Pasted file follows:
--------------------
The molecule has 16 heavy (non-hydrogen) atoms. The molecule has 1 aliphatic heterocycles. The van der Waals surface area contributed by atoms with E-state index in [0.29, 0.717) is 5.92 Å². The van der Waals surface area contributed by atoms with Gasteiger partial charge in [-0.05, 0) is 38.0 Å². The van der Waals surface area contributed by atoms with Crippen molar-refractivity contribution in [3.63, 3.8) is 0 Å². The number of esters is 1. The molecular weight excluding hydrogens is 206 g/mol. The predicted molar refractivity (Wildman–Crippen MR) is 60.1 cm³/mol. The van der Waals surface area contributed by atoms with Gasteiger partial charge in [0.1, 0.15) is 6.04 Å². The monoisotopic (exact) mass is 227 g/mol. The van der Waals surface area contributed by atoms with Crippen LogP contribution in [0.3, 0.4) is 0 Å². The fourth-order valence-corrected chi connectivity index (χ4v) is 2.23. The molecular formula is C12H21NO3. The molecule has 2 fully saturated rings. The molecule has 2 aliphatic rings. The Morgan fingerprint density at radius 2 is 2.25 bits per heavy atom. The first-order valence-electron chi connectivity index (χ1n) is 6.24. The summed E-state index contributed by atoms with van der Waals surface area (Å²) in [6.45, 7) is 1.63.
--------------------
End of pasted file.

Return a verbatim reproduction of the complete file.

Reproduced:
The molecule has 16 heavy (non-hydrogen) atoms. The molecule has 1 aliphatic heterocycles. The van der Waals surface area contributed by atoms with E-state index in [0.29, 0.717) is 5.92 Å². The van der Waals surface area contributed by atoms with Gasteiger partial charge in [-0.05, 0) is 38.0 Å². The van der Waals surface area contributed by atoms with Crippen molar-refractivity contribution in [3.63, 3.8) is 0 Å². The number of esters is 1. The molecular weight excluding hydrogens is 206 g/mol. The predicted molar refractivity (Wildman–Crippen MR) is 60.1 cm³/mol. The van der Waals surface area contributed by atoms with Gasteiger partial charge in [0.1, 0.15) is 6.04 Å². The monoisotopic (exact) mass is 227 g/mol. The van der Waals surface area contributed by atoms with Crippen LogP contribution in [0.3, 0.4) is 0 Å². The fourth-order valence-corrected chi connectivity index (χ4v) is 2.23. The molecular formula is C12H21NO3. The molecule has 2 fully saturated rings. The molecule has 2 aliphatic rings. The Morgan fingerprint density at radius 2 is 2.25 bits per heavy atom. The first-order valence-electron chi connectivity index (χ1n) is 6.24. The summed E-state index contributed by atoms with van der Waals surface area (Å²) in [6.45, 7) is 1.63.